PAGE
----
by Marion Nestle

Currently browsing posts about: Food-industry

Feb 20 2019

What is a portion size? The British Nutrition Foundation’s answer

Lisa Young, author of Finally Full, Finally Slim, has long argued that portion control is the key to maintaining healthy weight.

Now, the industry-funded (see list here) British Nutrition Foundation has issued a “handy” guide to appropriate portion sizes.

I put “handy” in quotes because the system is based on hand measurements.

The guide tells you how many servings you are supposed to have each day from each of the major food groups, and how to tell the serving size for a very long list of foods.

I find all of this hugely complicated, and don’t think you should need to learn what looks like a guide to sign language to know how to eat.

I’m especially suspicious because the Nutrition Foundation is an industry-sponsored group and it is very much in the interest of the food industry to have you take full responsibility for controlling your own food intake.  If you eat too much, it’s your fault for not learning this system.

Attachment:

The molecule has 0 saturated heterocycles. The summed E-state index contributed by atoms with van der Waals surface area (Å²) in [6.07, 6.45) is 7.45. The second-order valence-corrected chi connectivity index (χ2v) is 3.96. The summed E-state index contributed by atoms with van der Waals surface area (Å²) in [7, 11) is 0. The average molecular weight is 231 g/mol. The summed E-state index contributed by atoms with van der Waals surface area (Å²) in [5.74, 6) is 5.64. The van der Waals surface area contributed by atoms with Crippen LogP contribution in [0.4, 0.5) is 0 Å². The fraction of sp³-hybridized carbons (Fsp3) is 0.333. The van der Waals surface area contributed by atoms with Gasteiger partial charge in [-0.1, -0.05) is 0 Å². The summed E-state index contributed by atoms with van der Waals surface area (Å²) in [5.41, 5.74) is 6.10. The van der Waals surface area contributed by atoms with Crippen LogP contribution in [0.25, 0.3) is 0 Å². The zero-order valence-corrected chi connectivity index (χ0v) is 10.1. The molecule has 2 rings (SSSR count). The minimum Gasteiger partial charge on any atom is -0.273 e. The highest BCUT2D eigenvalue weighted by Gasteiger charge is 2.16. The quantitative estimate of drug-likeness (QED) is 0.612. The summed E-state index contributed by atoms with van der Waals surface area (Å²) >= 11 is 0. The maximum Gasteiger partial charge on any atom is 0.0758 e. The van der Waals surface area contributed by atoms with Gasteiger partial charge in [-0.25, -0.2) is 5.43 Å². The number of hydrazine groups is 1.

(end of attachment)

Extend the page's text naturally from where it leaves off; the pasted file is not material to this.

How about food companies making and serving smaller portions?  Nope.  It’s up to you to take greater personal responsibility for what you eat.

Try this for yourself and see what I mean.

  • The guide is here.
  • The full list of portion sizes is here.
  • A one-page summary is here.
Jan 29 2019

My latest honor: “Crankster!”

I don’t usually pay attention to what the American Council for Science and Health (ACSH) says or does, mainly because it is a long-standing front group for the food and chemical industries, and it predictably supports the interests of those industries over public health (see US Right to Know’s analysis).

But then I read this from the Center on Media and Democracy: Corporate Front Group, American Council on Science and Health, Smears List of Its Enemies as “Deniers for Hire.”